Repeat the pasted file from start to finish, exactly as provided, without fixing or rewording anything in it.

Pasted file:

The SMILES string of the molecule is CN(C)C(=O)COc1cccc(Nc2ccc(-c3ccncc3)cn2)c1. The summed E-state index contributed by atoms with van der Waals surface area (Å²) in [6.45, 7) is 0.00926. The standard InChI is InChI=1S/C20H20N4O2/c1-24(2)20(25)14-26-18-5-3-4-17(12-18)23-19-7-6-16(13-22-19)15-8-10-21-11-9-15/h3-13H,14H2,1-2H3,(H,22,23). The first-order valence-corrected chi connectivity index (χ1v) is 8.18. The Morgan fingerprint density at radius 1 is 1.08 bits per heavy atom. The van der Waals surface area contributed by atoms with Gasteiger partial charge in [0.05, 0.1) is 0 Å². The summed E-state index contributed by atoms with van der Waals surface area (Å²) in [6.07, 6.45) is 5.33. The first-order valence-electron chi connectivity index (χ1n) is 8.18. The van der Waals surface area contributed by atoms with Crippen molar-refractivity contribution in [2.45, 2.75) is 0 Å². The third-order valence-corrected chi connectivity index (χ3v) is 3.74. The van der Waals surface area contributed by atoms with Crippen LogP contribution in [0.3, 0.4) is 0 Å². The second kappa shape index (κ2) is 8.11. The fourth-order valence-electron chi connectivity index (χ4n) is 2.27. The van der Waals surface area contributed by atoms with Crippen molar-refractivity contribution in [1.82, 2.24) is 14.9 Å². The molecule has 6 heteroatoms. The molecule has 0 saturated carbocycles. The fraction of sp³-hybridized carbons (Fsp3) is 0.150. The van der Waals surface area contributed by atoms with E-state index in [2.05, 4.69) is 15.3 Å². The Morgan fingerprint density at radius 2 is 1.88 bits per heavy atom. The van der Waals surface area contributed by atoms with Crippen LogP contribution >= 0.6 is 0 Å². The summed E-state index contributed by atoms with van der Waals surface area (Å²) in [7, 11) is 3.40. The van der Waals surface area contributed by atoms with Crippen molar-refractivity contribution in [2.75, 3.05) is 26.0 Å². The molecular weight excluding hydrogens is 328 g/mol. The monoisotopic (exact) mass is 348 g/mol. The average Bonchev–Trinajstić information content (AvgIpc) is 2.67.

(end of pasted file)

The SMILES string of the molecule is CN(C)C(=O)COc1cccc(Nc2ccc(-c3ccncc3)cn2)c1. The summed E-state index contributed by atoms with van der Waals surface area (Å²) in [6.45, 7) is 0.00926. The standard InChI is InChI=1S/C20H20N4O2/c1-24(2)20(25)14-26-18-5-3-4-17(12-18)23-19-7-6-16(13-22-19)15-8-10-21-11-9-15/h3-13H,14H2,1-2H3,(H,22,23). The first-order valence-corrected chi connectivity index (χ1v) is 8.18. The Morgan fingerprint density at radius 1 is 1.08 bits per heavy atom. The van der Waals surface area contributed by atoms with Gasteiger partial charge in [0.05, 0.1) is 0 Å². The summed E-state index contributed by atoms with van der Waals surface area (Å²) in [6.07, 6.45) is 5.33. The first-order valence-electron chi connectivity index (χ1n) is 8.18. The van der Waals surface area contributed by atoms with Crippen molar-refractivity contribution in [2.45, 2.75) is 0 Å². The third-order valence-corrected chi connectivity index (χ3v) is 3.74. The van der Waals surface area contributed by atoms with Crippen LogP contribution in [0.3, 0.4) is 0 Å². The second kappa shape index (κ2) is 8.11. The fourth-order valence-electron chi connectivity index (χ4n) is 2.27. The van der Waals surface area contributed by atoms with Crippen molar-refractivity contribution in [1.82, 2.24) is 14.9 Å². The molecule has 6 heteroatoms. The molecule has 0 saturated carbocycles. The fraction of sp³-hybridized carbons (Fsp3) is 0.150. The van der Waals surface area contributed by atoms with E-state index in [2.05, 4.69) is 15.3 Å². The Morgan fingerprint density at radius 2 is 1.88 bits per heavy atom. The van der Waals surface area contributed by atoms with Crippen LogP contribution >= 0.6 is 0 Å². The summed E-state index contributed by atoms with van der Waals surface area (Å²) in [7, 11) is 3.40. The van der Waals surface area contributed by atoms with Crippen molar-refractivity contribution in [2.75, 3.05) is 26.0 Å². The molecular weight excluding hydrogens is 328 g/mol. The monoisotopic (exact) mass is 348 g/mol. The average Bonchev–Trinajstić information content (AvgIpc) is 2.67.